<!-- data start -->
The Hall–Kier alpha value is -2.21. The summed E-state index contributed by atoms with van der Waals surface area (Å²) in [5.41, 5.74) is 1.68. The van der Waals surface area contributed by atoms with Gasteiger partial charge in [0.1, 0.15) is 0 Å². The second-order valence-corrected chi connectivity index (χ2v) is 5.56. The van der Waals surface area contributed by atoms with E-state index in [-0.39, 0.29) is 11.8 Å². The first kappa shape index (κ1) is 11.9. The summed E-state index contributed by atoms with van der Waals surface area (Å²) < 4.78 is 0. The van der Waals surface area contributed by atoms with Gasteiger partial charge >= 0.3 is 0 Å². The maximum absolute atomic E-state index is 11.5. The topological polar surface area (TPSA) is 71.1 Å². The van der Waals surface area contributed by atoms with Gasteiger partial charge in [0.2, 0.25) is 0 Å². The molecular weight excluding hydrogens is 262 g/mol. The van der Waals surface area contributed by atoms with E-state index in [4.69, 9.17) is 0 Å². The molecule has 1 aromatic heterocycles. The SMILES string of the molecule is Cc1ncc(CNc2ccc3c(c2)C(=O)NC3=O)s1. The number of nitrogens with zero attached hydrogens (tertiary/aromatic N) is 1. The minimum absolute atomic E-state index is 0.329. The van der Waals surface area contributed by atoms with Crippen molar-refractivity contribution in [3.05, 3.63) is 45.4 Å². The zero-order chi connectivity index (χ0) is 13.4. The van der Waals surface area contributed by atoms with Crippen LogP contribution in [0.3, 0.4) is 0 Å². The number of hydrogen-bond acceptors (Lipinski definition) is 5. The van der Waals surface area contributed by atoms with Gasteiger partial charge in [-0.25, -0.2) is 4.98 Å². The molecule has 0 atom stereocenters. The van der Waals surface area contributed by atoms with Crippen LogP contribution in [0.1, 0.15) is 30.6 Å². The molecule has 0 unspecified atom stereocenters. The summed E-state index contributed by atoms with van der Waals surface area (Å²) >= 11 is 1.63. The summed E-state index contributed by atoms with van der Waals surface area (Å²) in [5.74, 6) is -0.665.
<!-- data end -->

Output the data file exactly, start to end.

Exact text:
The Hall–Kier alpha value is -2.21. The summed E-state index contributed by atoms with van der Waals surface area (Å²) in [5.41, 5.74) is 1.68. The van der Waals surface area contributed by atoms with Gasteiger partial charge in [0.1, 0.15) is 0 Å². The second-order valence-corrected chi connectivity index (χ2v) is 5.56. The van der Waals surface area contributed by atoms with E-state index in [-0.39, 0.29) is 11.8 Å². The first kappa shape index (κ1) is 11.9. The summed E-state index contributed by atoms with van der Waals surface area (Å²) < 4.78 is 0. The van der Waals surface area contributed by atoms with Gasteiger partial charge >= 0.3 is 0 Å². The maximum absolute atomic E-state index is 11.5. The topological polar surface area (TPSA) is 71.1 Å². The van der Waals surface area contributed by atoms with Gasteiger partial charge in [0.2, 0.25) is 0 Å². The molecular weight excluding hydrogens is 262 g/mol. The van der Waals surface area contributed by atoms with E-state index in [4.69, 9.17) is 0 Å². The molecule has 1 aromatic heterocycles. The SMILES string of the molecule is Cc1ncc(CNc2ccc3c(c2)C(=O)NC3=O)s1. The number of nitrogens with zero attached hydrogens (tertiary/aromatic N) is 1. The minimum absolute atomic E-state index is 0.329. The van der Waals surface area contributed by atoms with Crippen molar-refractivity contribution in [3.05, 3.63) is 45.4 Å². The zero-order chi connectivity index (χ0) is 13.4. The van der Waals surface area contributed by atoms with Crippen LogP contribution in [0.3, 0.4) is 0 Å². The number of hydrogen-bond acceptors (Lipinski definition) is 5. The van der Waals surface area contributed by atoms with Gasteiger partial charge in [-0.25, -0.2) is 4.98 Å². The molecule has 0 atom stereocenters. The van der Waals surface area contributed by atoms with Crippen LogP contribution in [0.1, 0.15) is 30.6 Å². The molecule has 0 unspecified atom stereocenters. The summed E-state index contributed by atoms with van der Waals surface area (Å²) >= 11 is 1.63. The summed E-state index contributed by atoms with van der Waals surface area (Å²) in [5.74, 6) is -0.665.